Middlebrook School: Wilton's third district schoolhouse

Before there was the middle school on School Road, Middlebrook School was a schoolhouse on Nod Hill Road, attended by Wilton's third district schoolchildren from 1850 until 1929.

The Middlebrook school district, formerly called Salt Pound Hill, was created in 1738, according to former first selectman and historian Bob Russell’s book, Wilton, Connecticut: Three Centuries of People, Places, and Progress. This district was also known as School District No. 3.

When the Wilton districts were defined in 1792, the third “Valley” district was one of them and later called the Middlebrook district.

The first Middlebrook schoolhouse was built near the Nod Hill corner, south of the Comstock Cemetery, according to Russell.

In October 1850, Matthew Middlebrook sold a parcel of land at 15 Nod Hill Road to the school district for $60, and a new Middlebrook school was built there by 1851.

Strong Comstock, for whom the Comstock Community Center is named, first attended Middlebrook’s district school in 1849 at the age of 5. He later became chairman of the town’s school board and recalled the second one-room school being “rectangular in shape” with “a central front door, three large windows on the south side and a chimney in the rear,” according to Wilton Library History Room documents.

A fireplace provided heat for the one-room schoolhouse and children "sat on benches without backs, arranged around the room,” and used "sloping boards, fastened to the side walls,” as desks.

“When reciting, the children would turn to face the teacher,” Comstock recalled.

The schoolhouse had no rooftop bell — only a hand bell — but it had an organ. Students used books from a “portable library,” brought around in large boxes.

According to Virginia Bepler’s Feb. 21, 1973 Wilton Bulletin article, Middlebrooks Name a School, a Mrs. Peg Middlebrook once attended Middlebrook School with her brother, Neil, and recalled playing “on the big rock in the yard” during recess.

Boys and girls facilities were in two small buildings outside in back of the school.

By 1894, a 10-foot addition was constructed, providing a hall at the front of the building with hooks for hanging coats, scarves and hats. A stove on a raised platform at the front of the classroom provided heat.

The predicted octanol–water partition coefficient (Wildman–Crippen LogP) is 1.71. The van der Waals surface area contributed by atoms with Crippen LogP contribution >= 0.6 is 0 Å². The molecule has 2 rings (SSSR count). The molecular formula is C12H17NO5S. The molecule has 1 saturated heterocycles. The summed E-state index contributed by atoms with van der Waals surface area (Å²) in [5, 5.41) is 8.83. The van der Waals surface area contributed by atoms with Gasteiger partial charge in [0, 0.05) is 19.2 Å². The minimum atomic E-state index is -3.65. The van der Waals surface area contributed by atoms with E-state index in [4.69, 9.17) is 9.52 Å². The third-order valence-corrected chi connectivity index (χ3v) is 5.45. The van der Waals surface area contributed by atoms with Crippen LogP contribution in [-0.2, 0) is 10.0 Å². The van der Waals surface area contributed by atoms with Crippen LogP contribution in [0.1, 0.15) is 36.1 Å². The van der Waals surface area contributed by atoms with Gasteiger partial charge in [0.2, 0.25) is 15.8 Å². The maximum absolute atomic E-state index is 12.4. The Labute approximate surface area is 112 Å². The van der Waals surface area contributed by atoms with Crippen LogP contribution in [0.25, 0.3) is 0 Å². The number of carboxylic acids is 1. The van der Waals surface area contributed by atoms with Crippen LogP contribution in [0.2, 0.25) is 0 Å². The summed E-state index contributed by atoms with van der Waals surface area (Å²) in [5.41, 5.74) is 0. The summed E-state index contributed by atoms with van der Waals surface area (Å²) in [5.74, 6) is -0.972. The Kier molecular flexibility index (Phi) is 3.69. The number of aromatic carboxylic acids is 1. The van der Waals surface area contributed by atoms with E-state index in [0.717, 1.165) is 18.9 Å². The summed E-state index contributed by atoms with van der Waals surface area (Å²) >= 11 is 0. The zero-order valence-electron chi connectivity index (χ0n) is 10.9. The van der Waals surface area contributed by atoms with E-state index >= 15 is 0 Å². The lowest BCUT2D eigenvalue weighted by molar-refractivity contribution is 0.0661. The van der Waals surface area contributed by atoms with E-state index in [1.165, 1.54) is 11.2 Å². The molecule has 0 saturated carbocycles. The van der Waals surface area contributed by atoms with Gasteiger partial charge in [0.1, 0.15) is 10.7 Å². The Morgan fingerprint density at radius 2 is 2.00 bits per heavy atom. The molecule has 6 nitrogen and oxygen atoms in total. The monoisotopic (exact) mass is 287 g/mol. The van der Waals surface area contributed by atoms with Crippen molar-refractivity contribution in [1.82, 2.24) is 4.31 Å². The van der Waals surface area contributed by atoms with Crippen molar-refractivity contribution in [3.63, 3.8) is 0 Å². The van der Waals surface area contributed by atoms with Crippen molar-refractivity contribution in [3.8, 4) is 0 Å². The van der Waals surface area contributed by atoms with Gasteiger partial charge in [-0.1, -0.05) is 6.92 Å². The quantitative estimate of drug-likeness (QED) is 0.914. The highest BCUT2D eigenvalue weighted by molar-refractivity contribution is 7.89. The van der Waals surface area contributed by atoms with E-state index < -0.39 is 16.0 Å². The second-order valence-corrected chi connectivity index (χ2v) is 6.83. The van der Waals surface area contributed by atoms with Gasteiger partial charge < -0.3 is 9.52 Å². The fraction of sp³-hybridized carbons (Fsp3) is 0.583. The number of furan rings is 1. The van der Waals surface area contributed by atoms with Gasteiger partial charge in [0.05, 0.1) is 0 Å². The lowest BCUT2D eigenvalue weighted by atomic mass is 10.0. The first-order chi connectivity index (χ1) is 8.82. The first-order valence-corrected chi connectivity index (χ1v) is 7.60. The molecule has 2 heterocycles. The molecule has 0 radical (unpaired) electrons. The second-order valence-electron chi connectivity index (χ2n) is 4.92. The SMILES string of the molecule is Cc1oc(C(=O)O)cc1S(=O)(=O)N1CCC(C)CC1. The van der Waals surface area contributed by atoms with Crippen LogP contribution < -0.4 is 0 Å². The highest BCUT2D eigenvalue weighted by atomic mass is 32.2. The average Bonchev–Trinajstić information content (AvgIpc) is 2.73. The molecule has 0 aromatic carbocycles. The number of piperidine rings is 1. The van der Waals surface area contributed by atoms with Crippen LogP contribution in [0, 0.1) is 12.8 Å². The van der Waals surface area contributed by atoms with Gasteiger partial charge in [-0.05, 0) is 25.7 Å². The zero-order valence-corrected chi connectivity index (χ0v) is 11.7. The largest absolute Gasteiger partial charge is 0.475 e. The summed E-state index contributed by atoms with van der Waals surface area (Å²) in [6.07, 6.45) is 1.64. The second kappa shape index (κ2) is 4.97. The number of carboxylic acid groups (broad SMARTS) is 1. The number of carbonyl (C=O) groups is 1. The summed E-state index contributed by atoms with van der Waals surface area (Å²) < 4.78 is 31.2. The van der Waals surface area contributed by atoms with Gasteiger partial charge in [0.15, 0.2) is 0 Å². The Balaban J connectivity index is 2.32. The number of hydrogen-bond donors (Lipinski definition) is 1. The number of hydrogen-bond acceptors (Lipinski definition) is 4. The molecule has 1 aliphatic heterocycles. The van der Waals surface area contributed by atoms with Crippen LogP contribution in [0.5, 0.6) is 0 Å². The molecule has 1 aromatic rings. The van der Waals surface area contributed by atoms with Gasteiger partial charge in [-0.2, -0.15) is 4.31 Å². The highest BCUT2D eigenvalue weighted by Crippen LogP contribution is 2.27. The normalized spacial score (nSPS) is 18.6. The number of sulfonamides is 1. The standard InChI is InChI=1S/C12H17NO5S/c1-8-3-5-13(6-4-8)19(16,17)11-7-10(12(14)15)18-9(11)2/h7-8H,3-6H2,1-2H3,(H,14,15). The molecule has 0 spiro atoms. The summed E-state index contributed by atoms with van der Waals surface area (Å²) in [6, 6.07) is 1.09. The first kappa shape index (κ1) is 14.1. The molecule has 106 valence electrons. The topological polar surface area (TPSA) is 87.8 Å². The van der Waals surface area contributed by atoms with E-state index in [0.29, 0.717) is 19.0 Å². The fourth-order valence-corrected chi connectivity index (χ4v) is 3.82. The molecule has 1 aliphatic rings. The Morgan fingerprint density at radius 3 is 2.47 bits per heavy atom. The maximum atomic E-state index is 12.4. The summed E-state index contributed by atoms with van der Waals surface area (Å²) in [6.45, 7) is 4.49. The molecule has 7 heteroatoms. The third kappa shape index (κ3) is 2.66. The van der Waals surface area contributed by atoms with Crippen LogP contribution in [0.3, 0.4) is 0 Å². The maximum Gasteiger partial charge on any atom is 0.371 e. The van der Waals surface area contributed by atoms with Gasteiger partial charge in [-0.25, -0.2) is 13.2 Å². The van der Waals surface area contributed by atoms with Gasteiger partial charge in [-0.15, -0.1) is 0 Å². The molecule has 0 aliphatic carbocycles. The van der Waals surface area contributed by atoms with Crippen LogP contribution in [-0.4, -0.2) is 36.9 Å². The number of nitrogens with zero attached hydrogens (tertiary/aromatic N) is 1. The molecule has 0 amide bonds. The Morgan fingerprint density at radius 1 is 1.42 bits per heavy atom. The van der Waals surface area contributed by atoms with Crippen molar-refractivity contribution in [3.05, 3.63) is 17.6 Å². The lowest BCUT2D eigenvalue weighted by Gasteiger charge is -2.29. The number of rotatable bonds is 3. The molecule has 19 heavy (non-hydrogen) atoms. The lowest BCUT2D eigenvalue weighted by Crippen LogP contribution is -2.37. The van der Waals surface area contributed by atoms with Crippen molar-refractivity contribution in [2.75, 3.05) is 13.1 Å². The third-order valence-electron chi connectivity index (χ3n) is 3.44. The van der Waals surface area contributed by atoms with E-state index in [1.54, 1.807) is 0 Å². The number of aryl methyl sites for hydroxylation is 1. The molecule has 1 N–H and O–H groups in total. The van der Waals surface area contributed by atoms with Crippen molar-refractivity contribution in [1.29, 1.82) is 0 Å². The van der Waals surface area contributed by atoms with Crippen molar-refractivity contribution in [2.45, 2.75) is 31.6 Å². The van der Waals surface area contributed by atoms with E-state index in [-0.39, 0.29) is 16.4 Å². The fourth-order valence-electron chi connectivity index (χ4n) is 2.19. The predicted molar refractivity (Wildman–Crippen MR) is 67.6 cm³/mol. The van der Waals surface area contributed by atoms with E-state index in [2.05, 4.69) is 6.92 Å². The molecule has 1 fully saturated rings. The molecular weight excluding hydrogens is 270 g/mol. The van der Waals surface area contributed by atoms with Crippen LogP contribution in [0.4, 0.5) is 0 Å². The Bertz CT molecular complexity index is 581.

According to a 1916 student list, pupils at the Middlebrook School ranged from 6 to 15 years old and came from notable Wilton families like the Middlebrooks, Olmsteads, Ruscoes and Scribners.

In the 1920s, students in grades 1-8 attended Middlebrook’s district school, with enrollment ranging from 22 to 32 students, depending on the year.

Busing was initiated that decade, according to Wilton Library History Room documents, and “children began to be transported to other districts in town to even out the distribution of students.”


Comstock recalled Charlot Flower being his first teacher at the original Middlebrook schoolhouse in 1894.

According to a 1942 document written by Comstock’s daughter, Georgianna Comstock, she and her brother first attended Middlebrook School in 1894 when “Miss Bertha Brady, later Mrs. R. H. Fitch” was the teacher.

Brady was “a very good one” who “conducted classes in English history and algebra,” according to Georgianna.

According to a 1911-1929 school ledger and other historical documents, other Middlebrook teachers included:

  • Annie Winkler: 1897-1898.

  • Eleanor A. Sanford: 1912-1914.

  • Madelyn McFarland: 1914-1915.

  • Anna M. Grise: 1915-1918.

  • Florence McCarthy: 1918-1919.

  • Muriel E. Archer: 1919-1920.

  • Blanche L. Smith: 1920-1926.

  • Mabel L. Davis: 1926-1927.

  • Veronica Blake: 1927-1929.

According to Bepler's article, Anna Pierce, Mary Jane Moffett and Minnie E. Benham also taught at Middlebrook’s district school.


According to the 1911 Town of Wilton Annual Report, the smaller schools were “much more expensive to operate if one considers the cost per pupil.”

In 1911, Middlebrook School had an average attendance of 22.14 students and a total per-pupil cost of $19.96, determined by the amount spent on fuel, salary and supplies for the school:

  • Fuel: $22.50 ($1 per pupil).

  • Salary: $400 ($18.06 per pupil).

  • Books and supplies: $20 (90 cents per pupil).

According to the report, $107.90 was also spent to repair the schoolhouse that year.


When Wilton’s four-room Center School opened in 1929, Middlebrook School closed along with three other district schoolhouses.

Children from these districts were bused to the Center School, and if students in grades 9-10 chose to attend a public high school, they were taken out of town to nearby high schools.

In 1935, the former one-room Middlebrook schoolhouse was presented to Strong Comstock in recognition for his 30-year tenure as chairman of the school board.

In his will, he left the schoolhouse to his daughters, Georgianna and Mary, and it was converted into a cottage in 1939, according to Georgianna.


Today, the schoolhouse is part of an eight-room, Colonial Revival-style home at 15 Nod Hill Road, currently owned by Beverley Sutherland.

“I love it,” said Sutherland, who has lived in the home since 1991 and uses the schoolhouse as a living room.

“The upstairs of the schoolhouse has a crawl-in attic with a bedroom,” she said, “even though you can’t stand up in it and there’s no closet.”

Additions were made to the north side of the building, according to the 1989 Wilton Architectural Survey, where the home is listed for its historic rather than architectural value.

According to the survey, some of its surviving original features include the basic mass of the building, the frieze board under the overhanging eaves and the coupled nine-over-nine windows on the facade.

Click here to learn about Wilton's other district schoolhouses.